Interestingly, the writing preferences of either type can also give you some insight into their differences. Compared to INFJs, INFPs are more likely to prefer writing or reading fiction. Their personal experiences are more easily reflected in characters and events within a story. Similarly, fictional stories typically explore the human condition to a degree that other written works do not.
INFJs, on the other hand, may prefer reading or writing nonfiction works or analytical books. History books or philosophical essays are more likely to be up their alley than fictional stories. This is because INFJs are more apt at observing and understanding the patterns of the world around them, which reflects their interest in people and emotions. Broad-view works are particularly attractive for these types.
7. Main Function Direction
Arguably the biggest difference between these two types is in what direction their feeling functions are oriented. For INFPs, the feeling function is always directed toward the heart, allowing them to grasp a better understanding of themselves, but making them vulnerable to wallowing in their feelings or spending too much time reminiscing.
INFJs have an extroverted feeling function, meaning that their focus on emotions is always directed outwardly. This enables them to get in touch with their own feelings to some extent but also makes them particularly adept at reading the emotions of others. Additionally, Fe (extroverted feeling) is the auxiliary trait for INFJs, meaning that it’s not as important as intuition. Ultimately, feeling, in general, is much more important for INFPs than for INFJs.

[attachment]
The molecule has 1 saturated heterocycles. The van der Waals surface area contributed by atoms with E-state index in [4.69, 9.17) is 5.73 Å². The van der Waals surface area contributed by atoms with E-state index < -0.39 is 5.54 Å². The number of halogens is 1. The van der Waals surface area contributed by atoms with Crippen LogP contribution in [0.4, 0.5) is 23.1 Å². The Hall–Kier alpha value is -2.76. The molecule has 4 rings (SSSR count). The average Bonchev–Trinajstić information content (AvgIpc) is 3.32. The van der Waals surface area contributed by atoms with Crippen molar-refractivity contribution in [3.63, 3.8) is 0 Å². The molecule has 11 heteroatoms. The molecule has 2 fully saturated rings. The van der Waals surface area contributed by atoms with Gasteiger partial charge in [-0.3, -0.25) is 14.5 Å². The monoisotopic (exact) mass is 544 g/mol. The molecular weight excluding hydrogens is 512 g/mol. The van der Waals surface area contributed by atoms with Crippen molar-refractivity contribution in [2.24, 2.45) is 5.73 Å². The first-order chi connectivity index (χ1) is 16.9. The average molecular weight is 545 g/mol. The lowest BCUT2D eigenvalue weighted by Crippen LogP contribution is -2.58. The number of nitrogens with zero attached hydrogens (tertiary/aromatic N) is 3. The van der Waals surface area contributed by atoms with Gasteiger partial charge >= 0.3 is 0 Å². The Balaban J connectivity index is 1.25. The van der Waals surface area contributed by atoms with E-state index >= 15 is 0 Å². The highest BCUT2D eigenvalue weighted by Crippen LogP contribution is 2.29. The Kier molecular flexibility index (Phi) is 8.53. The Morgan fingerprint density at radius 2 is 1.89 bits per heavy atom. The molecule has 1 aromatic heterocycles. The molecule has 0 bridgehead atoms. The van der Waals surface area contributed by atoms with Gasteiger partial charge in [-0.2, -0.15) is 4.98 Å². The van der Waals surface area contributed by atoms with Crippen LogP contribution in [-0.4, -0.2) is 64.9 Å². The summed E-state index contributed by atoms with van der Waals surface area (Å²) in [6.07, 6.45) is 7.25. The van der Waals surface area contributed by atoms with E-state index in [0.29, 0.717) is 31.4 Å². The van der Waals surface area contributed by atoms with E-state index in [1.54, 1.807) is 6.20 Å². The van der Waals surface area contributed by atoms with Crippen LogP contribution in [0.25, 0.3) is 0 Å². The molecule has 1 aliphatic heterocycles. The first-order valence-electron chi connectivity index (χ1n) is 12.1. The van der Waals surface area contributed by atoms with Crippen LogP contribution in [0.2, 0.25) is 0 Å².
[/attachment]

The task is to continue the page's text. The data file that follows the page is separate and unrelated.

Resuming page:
8. Brainstorming vs. Focus
Compared to INFJs, INFPs are more likely to brainstorm and bounce from idea to idea. This is partly reflected in their judgment-axis letter P, which indicates that they are more open to new ideas and possibilities rather than making judgment calls based on available information. Their intuitive traits are short-ranging, but often include broad interests that stretch in many directions.
In contrast, INFJs typically have a much deeper intuition for specific subjects and may be interested in focusing on or learning all there is to learn about one particular topic. This focus allows INFJs to specialize much more easily and come to decisions more quickly than their INFP peers.